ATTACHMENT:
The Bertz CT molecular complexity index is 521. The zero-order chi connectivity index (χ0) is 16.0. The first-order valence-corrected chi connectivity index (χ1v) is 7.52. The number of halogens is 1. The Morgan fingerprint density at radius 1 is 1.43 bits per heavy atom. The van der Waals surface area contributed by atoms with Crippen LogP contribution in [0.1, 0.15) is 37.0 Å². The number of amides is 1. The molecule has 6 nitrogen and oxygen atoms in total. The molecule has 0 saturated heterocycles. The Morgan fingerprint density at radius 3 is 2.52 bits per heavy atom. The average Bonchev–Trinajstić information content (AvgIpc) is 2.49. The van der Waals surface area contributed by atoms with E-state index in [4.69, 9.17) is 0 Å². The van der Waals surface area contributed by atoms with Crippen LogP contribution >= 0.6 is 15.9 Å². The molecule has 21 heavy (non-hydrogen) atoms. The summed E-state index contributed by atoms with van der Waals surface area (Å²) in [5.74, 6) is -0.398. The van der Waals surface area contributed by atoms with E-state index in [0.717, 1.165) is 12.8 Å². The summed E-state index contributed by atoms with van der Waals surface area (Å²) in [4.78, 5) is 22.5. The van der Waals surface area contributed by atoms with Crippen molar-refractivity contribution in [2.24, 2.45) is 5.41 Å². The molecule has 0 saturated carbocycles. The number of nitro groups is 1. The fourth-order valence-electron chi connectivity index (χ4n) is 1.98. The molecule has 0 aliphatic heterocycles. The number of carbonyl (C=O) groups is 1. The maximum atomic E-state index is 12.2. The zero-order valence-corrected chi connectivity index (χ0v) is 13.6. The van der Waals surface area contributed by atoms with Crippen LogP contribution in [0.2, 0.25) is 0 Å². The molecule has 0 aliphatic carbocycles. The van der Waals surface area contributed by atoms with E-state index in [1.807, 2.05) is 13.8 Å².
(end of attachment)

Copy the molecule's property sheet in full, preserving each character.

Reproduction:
The Bertz CT molecular complexity index is 521. The zero-order chi connectivity index (χ0) is 16.0. The first-order valence-corrected chi connectivity index (χ1v) is 7.52. The number of halogens is 1. The Morgan fingerprint density at radius 1 is 1.43 bits per heavy atom. The van der Waals surface area contributed by atoms with Crippen LogP contribution in [0.1, 0.15) is 37.0 Å². The number of amides is 1. The molecule has 6 nitrogen and oxygen atoms in total. The molecule has 0 saturated heterocycles. The Morgan fingerprint density at radius 3 is 2.52 bits per heavy atom. The average Bonchev–Trinajstić information content (AvgIpc) is 2.49. The van der Waals surface area contributed by atoms with E-state index in [4.69, 9.17) is 0 Å². The van der Waals surface area contributed by atoms with Crippen LogP contribution >= 0.6 is 15.9 Å². The molecule has 21 heavy (non-hydrogen) atoms. The summed E-state index contributed by atoms with van der Waals surface area (Å²) in [5.74, 6) is -0.398. The van der Waals surface area contributed by atoms with E-state index in [0.717, 1.165) is 12.8 Å². The summed E-state index contributed by atoms with van der Waals surface area (Å²) in [4.78, 5) is 22.5. The van der Waals surface area contributed by atoms with Crippen molar-refractivity contribution in [2.24, 2.45) is 5.41 Å². The molecule has 0 saturated carbocycles. The number of nitro groups is 1. The fourth-order valence-electron chi connectivity index (χ4n) is 1.98. The molecule has 0 aliphatic heterocycles. The number of carbonyl (C=O) groups is 1. The maximum atomic E-state index is 12.2. The zero-order valence-corrected chi connectivity index (χ0v) is 13.6. The van der Waals surface area contributed by atoms with Crippen LogP contribution in [0.2, 0.25) is 0 Å². The molecule has 0 aliphatic carbocycles. The van der Waals surface area contributed by atoms with E-state index in [1.807, 2.05) is 13.8 Å².